Monthly Archives: April 2010

Jerome Murphy: What Makes a Poem Gay?

by Titus Kaphar

Jerome Murphy, a Wilde Boy & MFA student at NYU, answers the question – what makes a poem gay?

When I hear the phrase “gay poetry” I can’t help imagining the sculptural contours of a masculine figure bathed in the lavender ambience of unrequited desire, by a speaker ruefully self-aware and vaguely tragic. It’s like that.

Hell, I’ll just say it–Cavafy. Cavafy’s most blatantly homoerotic work, evocative as it is, represents for me one of the narrowest conceptions of what might fall within the purview of a gay poetics.

To me, for a poet to be “gay” with conceptual quote marks is a matter of  imaginative dexterity—of fully exploiting the double vision bestowed by existence as a variant on the sexual norm. To be, in other words, amphibious. To be deviously sensitive to whatever borders your culture has drawn around gender and to actually enjoy those restrictions for the acts of creative subversion they allow.

I want the poet to be a trickster with a mask, to embody uncanny gods, to be a tickly Anansi or shapeshifting Loki. When I picture the Mona Lisa–an ageless mask through which Leonardo himself smiles at us–I find the expression Emily Dickinson might have worn as she imagined violating plush “gentlewomen.”

Great artists are androgynous beings—hermaphroditic shamans of a third realm. Whitman, of course, took Keats’s concept of negative capability, of feminine receptiveness, and fed it steroids. Rilke lovingly described the galloping knight whose face is like “moonlight on a favorite book.” And how sensually he caressesed that torso of Apollo—almost as though he used Whitman’s “invisible hand.” Plath’s ferocious appropriations of Shakespeare and Eliot, indeed of much of the masculine canon, exemplify this approach. She ate Eliot like air! But these are only blatant examples—many are a more subtle matter of drawing on one’s transgressive energies.

I’m trying to complicate this idea of “gay” and to propose we can find this sensibility everywhere in literature, even in the much-maligned Canon of Harold Bloom.

Of course, this leads us to some difficult and possibly painful questions, such as, should the master’s house in fact be dismantled? Should the moldering antebellum estate of the Canon in fact be razed, or is there some sort of less dramatic and perhaps more arduous task of renovation before us?
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Everything Beautiful Will Not Be Saved, or Currently Reading

by Kent Klich

Regarding the Pain of Others by Susan Sontag

Teeth by Aracelis Girmay

The Things They Carried by Tim O’Brien

Harm’s Way by Eric Leigh

The Black Interior by Elizabeth Alexander

Poet Randall Mann: What Makes a Poem Gay?

by Ken Gonzalez-Day

Randall Mann, author of Breakfast with Thom Gunn and Complaint in the Garden, answers the question – what makes a poem gay? A special mix of same-sex tenderness, evasion, and lust.  For instance, Elizabeth Bishop’s “The Shampoo,” one of my favorite gay poems.  Here it is:

THE SHAMPOO

The still explosions on the rocks,

the lichens, grow

by spreading, gray, concentric shocks.

They have arranged

to meet the rings around the moon, although

within our memories they have not changed.

And since the heavens will attend

as long on us,

you’ve been, dear friend,

precipitate and pragmatical;

and look what happens.  For Time is

nothing if not amenable.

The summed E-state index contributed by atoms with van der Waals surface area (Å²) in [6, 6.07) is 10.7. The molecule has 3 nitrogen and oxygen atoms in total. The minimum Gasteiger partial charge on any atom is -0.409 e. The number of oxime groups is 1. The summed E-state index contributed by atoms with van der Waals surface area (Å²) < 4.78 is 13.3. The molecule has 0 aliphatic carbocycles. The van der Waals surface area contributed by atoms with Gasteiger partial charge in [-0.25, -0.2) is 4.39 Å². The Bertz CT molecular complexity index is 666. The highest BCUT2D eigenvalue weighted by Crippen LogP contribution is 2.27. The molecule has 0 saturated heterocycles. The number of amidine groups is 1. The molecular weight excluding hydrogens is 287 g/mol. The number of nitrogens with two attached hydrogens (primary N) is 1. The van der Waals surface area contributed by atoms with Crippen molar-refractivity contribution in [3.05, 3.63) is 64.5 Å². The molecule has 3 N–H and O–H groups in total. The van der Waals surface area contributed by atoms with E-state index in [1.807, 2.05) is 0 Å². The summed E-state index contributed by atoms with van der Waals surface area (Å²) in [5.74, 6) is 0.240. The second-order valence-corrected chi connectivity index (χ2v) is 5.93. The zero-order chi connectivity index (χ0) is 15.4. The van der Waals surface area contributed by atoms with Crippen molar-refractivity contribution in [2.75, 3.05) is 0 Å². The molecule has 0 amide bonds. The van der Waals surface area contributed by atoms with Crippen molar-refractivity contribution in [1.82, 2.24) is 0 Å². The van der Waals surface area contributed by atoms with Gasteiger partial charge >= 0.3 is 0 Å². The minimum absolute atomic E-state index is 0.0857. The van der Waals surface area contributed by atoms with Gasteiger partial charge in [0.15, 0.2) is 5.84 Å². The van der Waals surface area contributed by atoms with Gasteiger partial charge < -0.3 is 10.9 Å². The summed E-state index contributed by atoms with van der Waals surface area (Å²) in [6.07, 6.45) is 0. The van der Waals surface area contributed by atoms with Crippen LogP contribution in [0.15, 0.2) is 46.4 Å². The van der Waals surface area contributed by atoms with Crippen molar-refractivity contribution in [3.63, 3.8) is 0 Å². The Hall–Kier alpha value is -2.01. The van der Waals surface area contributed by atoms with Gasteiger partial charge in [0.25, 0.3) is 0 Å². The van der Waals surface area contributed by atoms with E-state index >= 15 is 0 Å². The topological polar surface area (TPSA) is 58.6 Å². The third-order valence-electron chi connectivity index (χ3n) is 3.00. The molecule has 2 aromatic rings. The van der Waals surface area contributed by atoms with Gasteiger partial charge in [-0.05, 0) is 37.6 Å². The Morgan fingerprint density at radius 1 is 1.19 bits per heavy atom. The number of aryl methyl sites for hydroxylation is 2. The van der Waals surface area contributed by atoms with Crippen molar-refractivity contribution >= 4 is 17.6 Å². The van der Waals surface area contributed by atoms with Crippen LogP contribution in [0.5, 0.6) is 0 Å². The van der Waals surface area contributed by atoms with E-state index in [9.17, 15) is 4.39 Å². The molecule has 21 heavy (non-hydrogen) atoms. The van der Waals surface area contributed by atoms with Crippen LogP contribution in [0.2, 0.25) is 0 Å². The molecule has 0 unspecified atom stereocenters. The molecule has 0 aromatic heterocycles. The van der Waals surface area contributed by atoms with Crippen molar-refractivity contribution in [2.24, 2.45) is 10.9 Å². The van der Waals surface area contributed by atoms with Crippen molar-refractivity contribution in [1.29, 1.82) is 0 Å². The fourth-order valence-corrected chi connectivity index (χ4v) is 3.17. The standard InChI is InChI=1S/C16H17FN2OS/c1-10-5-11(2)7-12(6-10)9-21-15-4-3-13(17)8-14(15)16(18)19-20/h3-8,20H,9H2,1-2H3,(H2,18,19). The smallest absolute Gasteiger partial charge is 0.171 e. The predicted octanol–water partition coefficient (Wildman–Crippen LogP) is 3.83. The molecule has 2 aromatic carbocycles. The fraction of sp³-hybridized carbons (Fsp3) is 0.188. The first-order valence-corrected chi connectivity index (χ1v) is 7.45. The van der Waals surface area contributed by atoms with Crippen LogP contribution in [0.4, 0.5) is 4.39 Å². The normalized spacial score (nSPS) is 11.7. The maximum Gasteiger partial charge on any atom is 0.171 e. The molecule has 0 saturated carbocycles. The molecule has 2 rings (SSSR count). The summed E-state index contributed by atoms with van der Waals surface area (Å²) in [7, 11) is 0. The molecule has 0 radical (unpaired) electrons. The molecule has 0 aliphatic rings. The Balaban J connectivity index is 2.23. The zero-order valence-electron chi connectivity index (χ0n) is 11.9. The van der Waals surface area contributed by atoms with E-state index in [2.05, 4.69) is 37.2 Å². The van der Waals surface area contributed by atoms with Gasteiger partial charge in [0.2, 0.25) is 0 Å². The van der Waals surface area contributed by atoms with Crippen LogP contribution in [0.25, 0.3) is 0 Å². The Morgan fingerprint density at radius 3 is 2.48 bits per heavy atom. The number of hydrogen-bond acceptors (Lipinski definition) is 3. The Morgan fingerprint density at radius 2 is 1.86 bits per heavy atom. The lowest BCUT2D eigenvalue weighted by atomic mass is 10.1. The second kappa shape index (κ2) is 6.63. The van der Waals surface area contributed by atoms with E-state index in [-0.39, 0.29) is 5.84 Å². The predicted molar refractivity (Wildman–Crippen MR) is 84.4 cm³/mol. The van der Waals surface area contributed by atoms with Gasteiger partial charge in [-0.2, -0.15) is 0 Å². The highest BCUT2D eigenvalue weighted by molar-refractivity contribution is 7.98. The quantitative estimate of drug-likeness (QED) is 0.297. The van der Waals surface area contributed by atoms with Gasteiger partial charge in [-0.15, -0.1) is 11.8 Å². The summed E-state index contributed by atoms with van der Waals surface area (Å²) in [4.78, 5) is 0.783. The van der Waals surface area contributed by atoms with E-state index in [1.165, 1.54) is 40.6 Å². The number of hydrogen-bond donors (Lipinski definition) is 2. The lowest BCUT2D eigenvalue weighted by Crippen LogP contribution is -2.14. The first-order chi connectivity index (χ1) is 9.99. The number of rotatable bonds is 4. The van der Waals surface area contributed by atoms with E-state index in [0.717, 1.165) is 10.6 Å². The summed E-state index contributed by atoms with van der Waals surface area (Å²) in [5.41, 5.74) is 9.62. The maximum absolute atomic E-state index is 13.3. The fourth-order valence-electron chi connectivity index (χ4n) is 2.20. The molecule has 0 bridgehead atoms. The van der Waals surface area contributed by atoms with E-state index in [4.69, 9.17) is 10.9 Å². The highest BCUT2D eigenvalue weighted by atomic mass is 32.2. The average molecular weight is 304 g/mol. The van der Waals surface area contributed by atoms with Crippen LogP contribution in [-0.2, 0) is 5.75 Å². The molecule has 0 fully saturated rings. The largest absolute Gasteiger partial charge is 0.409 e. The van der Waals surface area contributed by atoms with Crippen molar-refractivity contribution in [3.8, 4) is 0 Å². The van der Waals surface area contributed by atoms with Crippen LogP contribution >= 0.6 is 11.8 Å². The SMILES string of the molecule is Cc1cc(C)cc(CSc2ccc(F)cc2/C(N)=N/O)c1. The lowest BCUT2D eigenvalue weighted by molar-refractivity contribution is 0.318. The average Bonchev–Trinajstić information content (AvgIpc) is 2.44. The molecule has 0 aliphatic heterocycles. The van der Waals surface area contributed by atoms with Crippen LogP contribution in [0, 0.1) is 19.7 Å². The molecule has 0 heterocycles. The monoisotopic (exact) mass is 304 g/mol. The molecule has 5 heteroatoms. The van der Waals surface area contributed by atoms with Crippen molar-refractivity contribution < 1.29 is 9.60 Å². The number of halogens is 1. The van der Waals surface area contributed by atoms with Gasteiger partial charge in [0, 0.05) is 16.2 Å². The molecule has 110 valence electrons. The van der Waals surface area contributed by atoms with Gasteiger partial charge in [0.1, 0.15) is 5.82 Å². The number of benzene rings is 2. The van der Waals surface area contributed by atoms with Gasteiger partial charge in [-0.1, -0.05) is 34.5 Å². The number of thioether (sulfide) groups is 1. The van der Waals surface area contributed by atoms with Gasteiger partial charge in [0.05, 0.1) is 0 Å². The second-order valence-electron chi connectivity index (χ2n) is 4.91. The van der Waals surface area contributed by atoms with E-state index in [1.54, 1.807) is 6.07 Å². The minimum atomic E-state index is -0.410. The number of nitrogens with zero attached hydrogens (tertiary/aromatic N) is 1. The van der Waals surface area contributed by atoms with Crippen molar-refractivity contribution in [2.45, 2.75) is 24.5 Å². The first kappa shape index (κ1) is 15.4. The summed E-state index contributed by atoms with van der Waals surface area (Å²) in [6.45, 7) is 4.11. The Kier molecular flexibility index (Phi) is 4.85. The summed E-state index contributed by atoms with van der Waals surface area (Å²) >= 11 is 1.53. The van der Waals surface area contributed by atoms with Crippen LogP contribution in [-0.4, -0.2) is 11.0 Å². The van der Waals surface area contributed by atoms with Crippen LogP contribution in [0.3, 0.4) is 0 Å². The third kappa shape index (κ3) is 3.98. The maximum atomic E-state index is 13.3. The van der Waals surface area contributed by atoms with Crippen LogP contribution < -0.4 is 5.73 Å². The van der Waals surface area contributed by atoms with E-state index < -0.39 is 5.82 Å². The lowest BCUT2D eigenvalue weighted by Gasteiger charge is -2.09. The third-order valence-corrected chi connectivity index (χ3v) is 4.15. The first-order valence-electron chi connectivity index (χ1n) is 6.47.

The shooting stars in your black hair

in bright formation

are flocking where,

so straight, so soon?

—Come, let me wash it in this big tin basin,

battered and shiny like the moon.

I love this poem because of what it does not need to say, the modesty of “dear friend,” the way it takes its time and zooms in from the celestial to the personal.  This is an evasive erotic celebration, where metaphor takes on the weight of code, and minutiae are a list of erotic lust—the syntax, the “explosions,” the “shooting.”  I’m no queer theorist, but this builds mightily to the final couplet, which I find gloriously erotic after all that linguistic lathering, where the speaker asks the unnamed woman to allow the speaker to submit to the speaker’s touch and care and intensity, and does so somewhat forcefully, with an abrupt dash, sexy right down to the punctuation.  This is so gay!  And numinous.

Talking To My Selves

by Lu Cong

Let’s just get to it: one way or another, every poem I’ve ever written is (really) about myself. This is more of a confession than a boast & it’s take a good long while for me to fully wrap my head around what it means. The “it” is the fact that despite my consistent use of persona, of the “other”, of all manner of literary strategies to distance myself from the “self” on the page: all of the poems are my attempt – on paper – to say something about myself. Or, more accurately, my poetry is an attempt to say something TO my self.

Up until quite recently, if you had read one of my poems and asked, “Saeed, is the “I” in that poem you?” I would have given a long, drawn out explanation of the differences between the “I” in a poem and who I am as a person. As a composition instructor at Rutgers, I constantly emphasize to my students that they shouldn’t confuse the author with the “I.” Patricia Smith is writing in the voice of a neo-Nazi. She – as far as I know – is not a neo-nazi. And I stand by that differentiation – for other writers.

As for myself, I am going to own up to the fact that my poetry is a conversation between myself and my selves (oh, yes.. selves as in plural). Some poems are a conversation with who I was, others are involved in an argument with who I am, or need to be, or won’t be, so forth and so on.

Now, I will say that the “conversation” is submerged. Sometimes I don’t realize what’s really being “said” in one of my poems until I return it months or years later. Maybe a reader could see right through the metaphors and line breaks. Maybe not.